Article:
Janssen-Cilag International has reported positive results from a pooled analysis that includes Phase ll and lll studies of imbruvica (ibrutinib) in patients with relapsed/refractory (r/r) mantle cell lymphoma (MCL).
The analysis also includes extended follow-up data of 87 patients enrolled across the two studies.
The data also demonstrated that patients treated with imbruvica earlier or at first relapse experienced improved clinical results in terms of both efficacy and tolerability.
As part of the long-term open-label extension study, 83 of the total subjects were treated with ibrutinib for three or more years, while 40 patients were treated with ibrutinib for four or more years.
After following them up for 3.5 years, the overall median progression-free survival (PFS) was 13 months and 33.6 months in patients with one prior line of therapy.
The median PFS in patients who achieved complete response (CR) was 46.2 months and the duration of response in these patients was 55.7 months.
Results also found that the patients with favourable baseline disease characteristics were more likely to remain on ibrutinib for more than three years.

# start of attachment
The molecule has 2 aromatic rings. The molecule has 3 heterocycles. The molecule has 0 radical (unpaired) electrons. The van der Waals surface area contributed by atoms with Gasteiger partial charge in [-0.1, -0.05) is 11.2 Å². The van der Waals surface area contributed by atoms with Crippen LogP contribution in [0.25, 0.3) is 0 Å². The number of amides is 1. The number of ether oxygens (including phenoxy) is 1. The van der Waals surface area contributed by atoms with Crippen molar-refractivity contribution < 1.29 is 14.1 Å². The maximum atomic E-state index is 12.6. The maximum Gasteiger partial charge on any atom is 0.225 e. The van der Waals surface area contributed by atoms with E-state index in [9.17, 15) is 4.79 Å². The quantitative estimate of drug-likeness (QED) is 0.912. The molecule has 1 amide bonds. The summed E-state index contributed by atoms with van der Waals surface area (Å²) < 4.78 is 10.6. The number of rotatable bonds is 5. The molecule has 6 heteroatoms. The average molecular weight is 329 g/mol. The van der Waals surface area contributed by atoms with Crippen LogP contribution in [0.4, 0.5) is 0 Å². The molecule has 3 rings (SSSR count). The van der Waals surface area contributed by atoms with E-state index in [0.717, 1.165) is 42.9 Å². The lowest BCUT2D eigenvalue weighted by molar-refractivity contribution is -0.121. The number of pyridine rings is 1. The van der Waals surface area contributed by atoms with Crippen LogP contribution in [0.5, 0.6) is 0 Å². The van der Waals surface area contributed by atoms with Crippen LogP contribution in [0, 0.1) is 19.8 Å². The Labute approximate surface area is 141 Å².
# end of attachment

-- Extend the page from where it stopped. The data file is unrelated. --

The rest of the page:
In addition, 53%, 45% and 37% of patients were alive at two, three, and five years respectively, and the median overall survival (OS) was 26.7 months.
Plymouth University Medical School Haematology professor and the pooled analysis lead investigator Simon Rule said: “Data from this large clinical trial dataset with extended follow-up support the early use of ibrutinib in patients with relapsed or refractory mantle cell lymphoma.
“Long-term follow-up for ibrutinib demonstrates, that in addition to efficacy, new onset adverse events decrease over time and are generally less common when patients are treated earlier.”
Ibrutinib is a Bruton’s tyrosine kinase (BTK) inhibitor, which is designed to work by forming a strong covalent bond with BTK to block the transmission of cell survival signals within the malignant B-cells.